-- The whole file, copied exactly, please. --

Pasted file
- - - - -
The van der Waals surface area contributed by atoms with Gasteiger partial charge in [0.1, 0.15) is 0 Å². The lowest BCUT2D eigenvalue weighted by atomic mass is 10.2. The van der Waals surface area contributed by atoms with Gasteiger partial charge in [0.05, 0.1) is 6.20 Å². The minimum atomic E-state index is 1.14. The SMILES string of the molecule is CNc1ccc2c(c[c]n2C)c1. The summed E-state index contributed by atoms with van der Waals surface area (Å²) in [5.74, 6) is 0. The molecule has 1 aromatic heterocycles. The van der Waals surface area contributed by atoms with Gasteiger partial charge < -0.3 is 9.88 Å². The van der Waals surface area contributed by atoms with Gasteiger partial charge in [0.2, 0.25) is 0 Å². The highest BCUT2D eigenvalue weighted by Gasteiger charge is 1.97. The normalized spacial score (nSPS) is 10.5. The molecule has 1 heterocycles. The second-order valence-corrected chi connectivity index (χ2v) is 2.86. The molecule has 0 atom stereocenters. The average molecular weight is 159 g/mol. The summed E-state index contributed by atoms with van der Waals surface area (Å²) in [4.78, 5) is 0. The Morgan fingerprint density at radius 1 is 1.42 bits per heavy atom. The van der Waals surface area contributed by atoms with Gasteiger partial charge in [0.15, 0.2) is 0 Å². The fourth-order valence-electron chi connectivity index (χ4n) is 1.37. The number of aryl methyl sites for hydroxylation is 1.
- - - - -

The van der Waals surface area contributed by atoms with Gasteiger partial charge in [0.1, 0.15) is 0 Å². The lowest BCUT2D eigenvalue weighted by atomic mass is 10.2. The van der Waals surface area contributed by atoms with Gasteiger partial charge in [0.05, 0.1) is 6.20 Å². The minimum atomic E-state index is 1.14. The SMILES string of the molecule is CNc1ccc2c(c[c]n2C)c1. The summed E-state index contributed by atoms with van der Waals surface area (Å²) in [5.74, 6) is 0. The molecule has 1 aromatic heterocycles. The van der Waals surface area contributed by atoms with Gasteiger partial charge < -0.3 is 9.88 Å². The van der Waals surface area contributed by atoms with Gasteiger partial charge in [0.2, 0.25) is 0 Å². The highest BCUT2D eigenvalue weighted by Gasteiger charge is 1.97. The normalized spacial score (nSPS) is 10.5. The molecule has 1 heterocycles. The second-order valence-corrected chi connectivity index (χ2v) is 2.86. The molecule has 0 atom stereocenters. The average molecular weight is 159 g/mol. The summed E-state index contributed by atoms with van der Waals surface area (Å²) in [4.78, 5) is 0. The Morgan fingerprint density at radius 1 is 1.42 bits per heavy atom. The van der Waals surface area contributed by atoms with Gasteiger partial charge in [0.15, 0.2) is 0 Å². The fourth-order valence-electron chi connectivity index (χ4n) is 1.37. The number of aryl methyl sites for hydroxylation is 1.